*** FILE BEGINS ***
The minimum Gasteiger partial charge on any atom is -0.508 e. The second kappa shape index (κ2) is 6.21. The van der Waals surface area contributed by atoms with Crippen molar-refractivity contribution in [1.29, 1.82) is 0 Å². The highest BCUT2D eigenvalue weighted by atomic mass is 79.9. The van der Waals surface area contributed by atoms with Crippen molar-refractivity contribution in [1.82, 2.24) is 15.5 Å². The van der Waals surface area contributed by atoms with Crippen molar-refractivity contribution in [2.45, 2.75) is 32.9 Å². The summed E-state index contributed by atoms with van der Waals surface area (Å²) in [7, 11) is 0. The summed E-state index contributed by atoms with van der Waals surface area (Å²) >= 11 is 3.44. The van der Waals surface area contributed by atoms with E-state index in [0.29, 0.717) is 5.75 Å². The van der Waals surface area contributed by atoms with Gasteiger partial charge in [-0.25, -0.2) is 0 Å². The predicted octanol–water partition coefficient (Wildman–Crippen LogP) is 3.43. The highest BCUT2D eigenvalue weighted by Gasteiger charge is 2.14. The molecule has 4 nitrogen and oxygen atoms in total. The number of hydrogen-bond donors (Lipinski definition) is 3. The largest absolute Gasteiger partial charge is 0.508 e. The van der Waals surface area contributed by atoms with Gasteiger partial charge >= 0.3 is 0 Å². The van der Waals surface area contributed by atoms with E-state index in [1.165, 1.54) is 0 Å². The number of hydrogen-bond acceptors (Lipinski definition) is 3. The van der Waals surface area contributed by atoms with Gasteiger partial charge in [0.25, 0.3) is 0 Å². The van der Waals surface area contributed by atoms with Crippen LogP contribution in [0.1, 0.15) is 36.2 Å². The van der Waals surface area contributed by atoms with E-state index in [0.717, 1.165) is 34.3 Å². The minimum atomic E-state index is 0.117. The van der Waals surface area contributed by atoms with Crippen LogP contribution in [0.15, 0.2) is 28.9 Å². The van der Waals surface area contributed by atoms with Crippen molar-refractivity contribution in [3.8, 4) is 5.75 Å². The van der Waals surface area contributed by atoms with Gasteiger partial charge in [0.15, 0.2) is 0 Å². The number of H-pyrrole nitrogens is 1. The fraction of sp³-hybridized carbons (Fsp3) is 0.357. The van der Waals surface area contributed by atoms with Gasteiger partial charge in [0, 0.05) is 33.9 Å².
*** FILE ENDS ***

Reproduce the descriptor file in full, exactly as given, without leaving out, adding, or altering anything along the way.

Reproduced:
The minimum Gasteiger partial charge on any atom is -0.508 e. The second kappa shape index (κ2) is 6.21. The van der Waals surface area contributed by atoms with Crippen molar-refractivity contribution in [1.29, 1.82) is 0 Å². The highest BCUT2D eigenvalue weighted by atomic mass is 79.9. The van der Waals surface area contributed by atoms with Crippen molar-refractivity contribution in [1.82, 2.24) is 15.5 Å². The van der Waals surface area contributed by atoms with Crippen molar-refractivity contribution in [2.45, 2.75) is 32.9 Å². The summed E-state index contributed by atoms with van der Waals surface area (Å²) in [7, 11) is 0. The summed E-state index contributed by atoms with van der Waals surface area (Å²) >= 11 is 3.44. The van der Waals surface area contributed by atoms with E-state index in [0.29, 0.717) is 5.75 Å². The van der Waals surface area contributed by atoms with Gasteiger partial charge in [-0.25, -0.2) is 0 Å². The predicted octanol–water partition coefficient (Wildman–Crippen LogP) is 3.43. The highest BCUT2D eigenvalue weighted by Gasteiger charge is 2.14. The molecule has 4 nitrogen and oxygen atoms in total. The number of hydrogen-bond donors (Lipinski definition) is 3. The largest absolute Gasteiger partial charge is 0.508 e. The van der Waals surface area contributed by atoms with Gasteiger partial charge >= 0.3 is 0 Å². The van der Waals surface area contributed by atoms with E-state index in [1.165, 1.54) is 0 Å². The number of hydrogen-bond acceptors (Lipinski definition) is 3. The van der Waals surface area contributed by atoms with Gasteiger partial charge in [0.25, 0.3) is 0 Å². The van der Waals surface area contributed by atoms with Crippen LogP contribution in [0.1, 0.15) is 36.2 Å². The van der Waals surface area contributed by atoms with E-state index in [0.717, 1.165) is 34.3 Å². The minimum atomic E-state index is 0.117. The van der Waals surface area contributed by atoms with Crippen LogP contribution in [0.15, 0.2) is 28.9 Å². The van der Waals surface area contributed by atoms with Crippen molar-refractivity contribution in [3.8, 4) is 5.75 Å². The van der Waals surface area contributed by atoms with Gasteiger partial charge in [0.15, 0.2) is 0 Å². The number of H-pyrrole nitrogens is 1. The fraction of sp³-hybridized carbons (Fsp3) is 0.357. The van der Waals surface area contributed by atoms with Gasteiger partial charge in [0, 0.05) is 33.9 Å².